NEW YORK Aug 21 Bloomberg LP will appoint an
ombudsman and create a task force to review the way the company
gathers news after a report confirmed its journalists routinely
looked at client information intended for customer support
The report, which Bloomberg commissioned and released on
Wednesday, found that journalists could gain access to data
including clients' log-in history, contact information and
messages that customers left when they were moving firms.
Reporters could also get into anonymous chat rooms set up
for commodities traders, who were never explicitly told that
journalists could see their chats, according to the report from
consulting firm Promontory Financial Group and law firm Hogan
While the practice of journalists getting access to client
data and chat rooms raised questions among some customers, it is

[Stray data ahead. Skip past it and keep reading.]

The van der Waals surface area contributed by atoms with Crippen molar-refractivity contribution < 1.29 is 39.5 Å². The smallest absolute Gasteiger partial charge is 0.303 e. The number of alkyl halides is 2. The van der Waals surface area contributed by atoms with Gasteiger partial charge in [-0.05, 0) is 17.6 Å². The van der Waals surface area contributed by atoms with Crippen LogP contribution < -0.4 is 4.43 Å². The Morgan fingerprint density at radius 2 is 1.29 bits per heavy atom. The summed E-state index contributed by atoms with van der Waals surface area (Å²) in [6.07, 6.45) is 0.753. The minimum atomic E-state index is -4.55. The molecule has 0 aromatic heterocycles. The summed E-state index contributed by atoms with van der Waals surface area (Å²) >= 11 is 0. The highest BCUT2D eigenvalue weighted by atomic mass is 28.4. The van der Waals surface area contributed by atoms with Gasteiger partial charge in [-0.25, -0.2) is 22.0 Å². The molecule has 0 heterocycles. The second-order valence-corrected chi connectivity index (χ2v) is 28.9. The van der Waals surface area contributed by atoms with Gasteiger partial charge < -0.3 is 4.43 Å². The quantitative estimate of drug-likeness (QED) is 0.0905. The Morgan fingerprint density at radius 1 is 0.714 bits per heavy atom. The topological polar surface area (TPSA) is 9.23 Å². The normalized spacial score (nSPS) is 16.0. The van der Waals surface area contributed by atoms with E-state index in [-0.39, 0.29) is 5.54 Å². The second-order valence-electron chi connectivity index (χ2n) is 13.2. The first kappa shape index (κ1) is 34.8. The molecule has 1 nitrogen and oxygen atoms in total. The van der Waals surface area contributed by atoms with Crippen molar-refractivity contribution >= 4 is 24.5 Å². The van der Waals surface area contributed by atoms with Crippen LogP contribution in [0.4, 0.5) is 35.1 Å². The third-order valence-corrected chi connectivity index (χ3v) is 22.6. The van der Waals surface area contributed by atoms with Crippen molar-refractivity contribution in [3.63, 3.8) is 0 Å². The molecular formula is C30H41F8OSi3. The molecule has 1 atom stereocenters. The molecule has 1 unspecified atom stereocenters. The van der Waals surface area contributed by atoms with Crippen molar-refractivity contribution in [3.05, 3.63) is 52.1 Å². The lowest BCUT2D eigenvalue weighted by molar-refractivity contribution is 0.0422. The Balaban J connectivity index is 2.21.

Bloomberg blocked reporter access to the data in April 2013
after a customer complained.
A separate review by Clark Hoyt, a former public editor at
the New York Times, also commissioned by Bloomberg and released
on Wednesday focused on recommendations to ensure the company's
commercial and news gathering operations were sufficiently
Hoyt recommended several steps, including naming an
independent editor, or ombudsman, to review complaint about news
coverage. The company said it expects to fill the job in the
next several weeks.
Hoyt also recommended creating a standards editor and a
standards and practices task force to ensure the company
consistently complies with its reporting policies.
In 2011, the company conducted a more limited review into
its practices after a Bloomberg television anchor said on air
that he had used client log-in data in his reporting, but no
policy changes resulted, according to the report released
Bloomberg and Thomson Reuters are
competitors in multiple businesses.